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Thursday, 26 February 2015, 6:00PM
Museum of London

Rosetta: Unlocking Secrets from Ancient Egypt to a Comet

Dr Matt Taylor, Professor Richard Parkinson, Professor Ian Wright

Just as the Rosetta Stone and the Philae Obelisk became the key to interpreting hieroglyphs and understanding ancient Egyptian civilisation, the European Space Agency’s Rosetta probe and its Philae lander are key to furthering our understanding of the formation of our solar system, and the origins of life. The Philae lander made the first ever soft landing on a comet, opening a new chapter in Solar System exploration.

The Egyptian theme was also used by Professor Colin Pillinger who named the instrument he proposed for the mission Ptolemy. Ptolemy will perform an on-the-spot analysis of the composition of the ices and organic material within the comet. The instrument has already been working in space, making measurements during an asteroid fly-by en route to its cometary destination. The orbiter will continue to follow the comet around the Sun and as it moves back out towards the orbit of Jupiter.

The roles of Thomas Young and Jean-Francois Champollion in deciphering the Rosetta Stone and the contribution of William Bankes with regard to the Philae Obelisk continue to provoke much discussion and will be considered alongside latest results from the spacecraft and instruments which have carried the names far into space.

 

This is a special Memorial Lecture, held in memory of Professor Colin Pillinger CBE FRS (1943-2014) who was Gresham Professor of Astronomy from 1996 to 2000.

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Dr Matt Taylor is Project Scientist for the ESA (European Space Agency) Rosetta mission based at the ESA technical centre in the Netherlands. He was born in London, gained his undergraduate Physics degree at the University of Liverpool, and a PhD from Imperial College London. His career has focused on the space plasma measurements, working in Europe and the US on the four spacecraft ESA Cluster missions, leading to a post at ESA which started in 2005 working as the project scientist for Cluster and the ESA-China Double star mission.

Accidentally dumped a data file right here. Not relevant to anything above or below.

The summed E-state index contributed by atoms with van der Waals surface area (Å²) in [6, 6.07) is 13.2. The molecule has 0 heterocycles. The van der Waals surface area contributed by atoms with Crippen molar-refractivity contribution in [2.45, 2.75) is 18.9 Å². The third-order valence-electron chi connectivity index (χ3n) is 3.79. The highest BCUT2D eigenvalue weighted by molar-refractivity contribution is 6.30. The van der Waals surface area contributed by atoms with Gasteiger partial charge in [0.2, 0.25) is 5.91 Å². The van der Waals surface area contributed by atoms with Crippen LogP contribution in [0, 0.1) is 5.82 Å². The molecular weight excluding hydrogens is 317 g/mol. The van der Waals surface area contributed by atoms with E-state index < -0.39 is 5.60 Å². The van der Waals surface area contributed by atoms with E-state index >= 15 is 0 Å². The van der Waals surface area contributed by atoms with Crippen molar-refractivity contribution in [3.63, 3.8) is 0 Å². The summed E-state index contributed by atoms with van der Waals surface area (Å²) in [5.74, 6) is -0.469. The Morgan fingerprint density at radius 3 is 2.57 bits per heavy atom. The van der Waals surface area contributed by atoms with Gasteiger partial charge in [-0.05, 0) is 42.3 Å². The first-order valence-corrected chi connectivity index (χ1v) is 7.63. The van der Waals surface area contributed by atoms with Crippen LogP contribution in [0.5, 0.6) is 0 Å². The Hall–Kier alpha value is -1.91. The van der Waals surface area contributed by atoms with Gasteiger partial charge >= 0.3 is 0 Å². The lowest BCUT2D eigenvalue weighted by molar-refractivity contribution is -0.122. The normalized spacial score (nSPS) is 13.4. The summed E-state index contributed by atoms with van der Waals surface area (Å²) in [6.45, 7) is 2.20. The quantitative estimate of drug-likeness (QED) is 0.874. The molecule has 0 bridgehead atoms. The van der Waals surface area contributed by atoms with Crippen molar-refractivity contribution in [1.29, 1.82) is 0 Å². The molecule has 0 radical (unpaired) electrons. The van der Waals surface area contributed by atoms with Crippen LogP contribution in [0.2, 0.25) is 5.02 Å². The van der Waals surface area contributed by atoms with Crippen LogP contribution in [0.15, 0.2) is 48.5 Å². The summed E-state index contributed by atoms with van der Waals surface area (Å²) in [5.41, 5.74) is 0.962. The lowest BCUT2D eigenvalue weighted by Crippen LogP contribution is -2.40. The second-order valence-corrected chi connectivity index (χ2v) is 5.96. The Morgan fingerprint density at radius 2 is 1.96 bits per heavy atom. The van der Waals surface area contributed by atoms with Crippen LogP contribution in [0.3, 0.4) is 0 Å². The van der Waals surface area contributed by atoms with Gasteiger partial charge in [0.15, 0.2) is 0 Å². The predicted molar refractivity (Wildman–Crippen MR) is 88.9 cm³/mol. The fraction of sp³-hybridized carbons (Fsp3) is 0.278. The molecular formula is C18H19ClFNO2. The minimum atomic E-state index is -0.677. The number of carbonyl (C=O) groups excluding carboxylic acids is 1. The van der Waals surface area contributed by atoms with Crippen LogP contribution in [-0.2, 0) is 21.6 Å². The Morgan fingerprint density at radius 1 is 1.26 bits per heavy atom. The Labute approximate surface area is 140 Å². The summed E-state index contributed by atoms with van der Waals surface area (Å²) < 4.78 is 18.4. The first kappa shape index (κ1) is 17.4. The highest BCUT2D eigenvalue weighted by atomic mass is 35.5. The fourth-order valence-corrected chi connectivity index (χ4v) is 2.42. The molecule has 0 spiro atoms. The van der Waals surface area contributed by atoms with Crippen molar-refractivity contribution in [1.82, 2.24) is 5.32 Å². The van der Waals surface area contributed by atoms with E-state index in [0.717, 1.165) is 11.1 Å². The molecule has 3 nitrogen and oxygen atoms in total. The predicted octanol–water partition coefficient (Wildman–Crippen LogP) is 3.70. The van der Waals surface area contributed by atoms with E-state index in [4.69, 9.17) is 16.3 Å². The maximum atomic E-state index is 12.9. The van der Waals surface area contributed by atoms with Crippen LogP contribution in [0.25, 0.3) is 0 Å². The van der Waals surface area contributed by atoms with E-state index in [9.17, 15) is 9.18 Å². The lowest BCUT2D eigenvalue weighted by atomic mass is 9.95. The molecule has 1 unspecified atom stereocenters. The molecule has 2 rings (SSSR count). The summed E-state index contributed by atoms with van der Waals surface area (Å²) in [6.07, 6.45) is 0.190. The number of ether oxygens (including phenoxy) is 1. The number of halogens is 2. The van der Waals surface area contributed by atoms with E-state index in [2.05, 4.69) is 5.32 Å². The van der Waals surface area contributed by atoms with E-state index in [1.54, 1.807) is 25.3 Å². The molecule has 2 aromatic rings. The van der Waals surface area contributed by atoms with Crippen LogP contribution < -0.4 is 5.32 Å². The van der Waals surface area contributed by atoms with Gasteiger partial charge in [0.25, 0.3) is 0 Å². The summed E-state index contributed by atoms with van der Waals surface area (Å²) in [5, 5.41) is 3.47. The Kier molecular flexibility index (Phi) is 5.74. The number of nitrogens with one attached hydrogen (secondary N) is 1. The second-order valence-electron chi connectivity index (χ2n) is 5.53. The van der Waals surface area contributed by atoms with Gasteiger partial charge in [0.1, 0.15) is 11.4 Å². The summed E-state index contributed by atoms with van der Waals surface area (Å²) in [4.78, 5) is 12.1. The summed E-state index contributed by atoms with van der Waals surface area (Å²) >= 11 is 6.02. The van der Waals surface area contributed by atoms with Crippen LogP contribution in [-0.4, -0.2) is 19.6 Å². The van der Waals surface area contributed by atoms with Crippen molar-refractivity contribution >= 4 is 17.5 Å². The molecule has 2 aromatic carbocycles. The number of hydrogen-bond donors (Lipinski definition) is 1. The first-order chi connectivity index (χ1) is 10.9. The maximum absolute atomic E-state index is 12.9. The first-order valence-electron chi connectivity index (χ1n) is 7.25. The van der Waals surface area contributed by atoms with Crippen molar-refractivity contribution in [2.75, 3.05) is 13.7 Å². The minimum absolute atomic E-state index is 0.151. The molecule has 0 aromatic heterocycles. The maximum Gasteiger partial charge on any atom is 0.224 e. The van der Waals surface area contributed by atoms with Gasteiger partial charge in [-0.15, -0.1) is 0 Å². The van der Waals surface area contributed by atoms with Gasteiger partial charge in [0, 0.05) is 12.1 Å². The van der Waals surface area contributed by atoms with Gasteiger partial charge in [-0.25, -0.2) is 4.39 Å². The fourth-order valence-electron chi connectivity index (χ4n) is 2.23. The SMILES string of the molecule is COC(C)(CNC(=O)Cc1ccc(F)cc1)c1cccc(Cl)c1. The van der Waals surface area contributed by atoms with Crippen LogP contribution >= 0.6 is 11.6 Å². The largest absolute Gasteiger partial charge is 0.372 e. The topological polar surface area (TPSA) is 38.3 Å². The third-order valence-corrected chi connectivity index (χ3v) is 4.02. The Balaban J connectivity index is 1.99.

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Professor Richard Parkinson is Professor of Egyptology in the Faculty of Oriental Studies, University of Oxford, Director of the Griffith Institute and Fellow of The Queen’s College. He was formerly curator at the British Museum responsible for the care, research, publication and display of the collection’s papyri, as well as hieratic and hieroglyphic texts, inscribed materials including the Rosetta Stone. In 1999-2000 he curated, Cracking Codes: The Rosetta Stone and Decipherment (Rosetta Stone bicentenary exhibition).

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Professor Ian Wright is Principal Investigator for the Ptolemy instrument of the Philae lander. Prior to this he was head of Planetary Sciences at the Open University.

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Transcript

26 February 2015

Rosetta: Unlocking Secrets from Ancient Egypt to a Comet
Dr Matt Taylor
Professor Richard Parkinson
Professor Ian Wright

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